Britain’s place on the world stage is something which has been brought in to sharp focus in recent times.
Last year’s Brexit vote meant there has been much soul searching about our position in the global trade scene, and this week has seen the Prime Minister in Japan trying to reassure them that their investments in this country will be secure after we exit the EU.
For many more farmers, however, their sights are set on countries beyond the European Union and the nature of world supply and demand is illustrated in this week’s Farmers Guardian business section.
From rising demand for dairy from China, to the impact of Russian grain stocks on the price UK farmers are receiving for their wheat, to red meat exports on the up, it is global factors which are driving many of the markets.
Indeed, dairy’s recovery is being driven again by global market forces, much the same as its sky high peaks of a few years ago were.
The challenge for UK farmers and the wider industry is to be prepared for the new world order. Not only could China overtake the USA in terms of demand for dairy by 2022, but it could be firmly placed as the world’s pre-eminent political and cultural force by then as well.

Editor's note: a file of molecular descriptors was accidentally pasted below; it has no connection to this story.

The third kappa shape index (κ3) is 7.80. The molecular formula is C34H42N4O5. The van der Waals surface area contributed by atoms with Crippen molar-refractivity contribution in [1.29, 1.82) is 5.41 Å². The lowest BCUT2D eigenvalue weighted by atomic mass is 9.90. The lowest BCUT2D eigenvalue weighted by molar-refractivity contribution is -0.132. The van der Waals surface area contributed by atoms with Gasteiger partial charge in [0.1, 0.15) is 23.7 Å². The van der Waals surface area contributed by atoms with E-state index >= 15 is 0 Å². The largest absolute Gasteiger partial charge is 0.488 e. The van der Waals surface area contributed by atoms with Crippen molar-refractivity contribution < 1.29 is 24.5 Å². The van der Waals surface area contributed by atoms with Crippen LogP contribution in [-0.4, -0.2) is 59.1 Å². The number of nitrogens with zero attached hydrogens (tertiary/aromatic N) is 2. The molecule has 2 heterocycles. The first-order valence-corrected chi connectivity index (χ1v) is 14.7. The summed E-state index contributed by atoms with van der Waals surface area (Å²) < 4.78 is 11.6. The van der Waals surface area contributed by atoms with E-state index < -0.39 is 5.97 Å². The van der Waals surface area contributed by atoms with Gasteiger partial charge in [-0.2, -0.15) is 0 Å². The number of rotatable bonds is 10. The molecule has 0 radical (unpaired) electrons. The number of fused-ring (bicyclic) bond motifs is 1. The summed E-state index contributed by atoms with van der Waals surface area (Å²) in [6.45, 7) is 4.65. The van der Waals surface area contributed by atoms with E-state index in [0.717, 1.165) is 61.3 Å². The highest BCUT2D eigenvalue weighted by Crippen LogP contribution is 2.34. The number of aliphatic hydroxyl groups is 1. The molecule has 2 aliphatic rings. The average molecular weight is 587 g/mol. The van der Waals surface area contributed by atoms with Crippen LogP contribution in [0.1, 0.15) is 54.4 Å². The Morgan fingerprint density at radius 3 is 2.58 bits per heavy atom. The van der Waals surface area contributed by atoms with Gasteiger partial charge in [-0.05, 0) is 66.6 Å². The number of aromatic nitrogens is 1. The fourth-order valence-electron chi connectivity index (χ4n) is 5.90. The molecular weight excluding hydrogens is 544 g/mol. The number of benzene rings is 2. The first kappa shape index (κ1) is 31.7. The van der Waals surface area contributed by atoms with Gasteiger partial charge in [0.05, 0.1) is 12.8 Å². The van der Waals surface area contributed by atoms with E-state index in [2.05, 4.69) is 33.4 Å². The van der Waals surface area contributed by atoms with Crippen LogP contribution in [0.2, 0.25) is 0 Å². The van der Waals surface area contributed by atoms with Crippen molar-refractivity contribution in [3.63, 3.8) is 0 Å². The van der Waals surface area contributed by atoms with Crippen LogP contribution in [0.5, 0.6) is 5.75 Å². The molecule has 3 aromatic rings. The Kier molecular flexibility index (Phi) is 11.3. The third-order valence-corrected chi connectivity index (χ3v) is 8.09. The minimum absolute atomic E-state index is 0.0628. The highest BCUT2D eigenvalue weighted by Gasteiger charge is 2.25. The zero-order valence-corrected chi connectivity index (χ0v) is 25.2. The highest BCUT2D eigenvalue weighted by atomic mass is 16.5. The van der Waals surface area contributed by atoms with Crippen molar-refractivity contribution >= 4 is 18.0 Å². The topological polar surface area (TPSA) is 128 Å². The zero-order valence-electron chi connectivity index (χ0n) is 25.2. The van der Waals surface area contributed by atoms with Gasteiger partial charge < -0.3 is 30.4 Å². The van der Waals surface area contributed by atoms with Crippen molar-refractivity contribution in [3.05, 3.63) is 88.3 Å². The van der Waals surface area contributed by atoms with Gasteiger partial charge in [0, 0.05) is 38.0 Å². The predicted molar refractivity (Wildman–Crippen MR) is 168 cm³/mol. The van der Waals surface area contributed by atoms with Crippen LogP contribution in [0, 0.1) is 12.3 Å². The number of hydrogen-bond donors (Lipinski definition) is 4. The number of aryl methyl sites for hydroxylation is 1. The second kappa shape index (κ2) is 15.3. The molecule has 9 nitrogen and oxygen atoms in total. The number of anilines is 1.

What that means in the short term is hard to tell, but, longer term, if consumer demand increases still further from the east and eating habits continue to shift, the core products farmers churn out here in the UK may also have to be adapted.
With volatility potentially on the rise and the UK facing the end of direct payments after the next parliament, now is the time for farmers to be planning how their businesses will be structured in order to ride out the inevitable peaks and troughs of the global market.
’All the world’s a stage’, Shakespeare once wrote, and farmers may merely be players in it going forward. And they will have to be efficient ones with their eyes wide open.
And finally, with a great sheep special in this week’s FG and scores of sales from around the marts, it is a sure sign autumn is well on its way.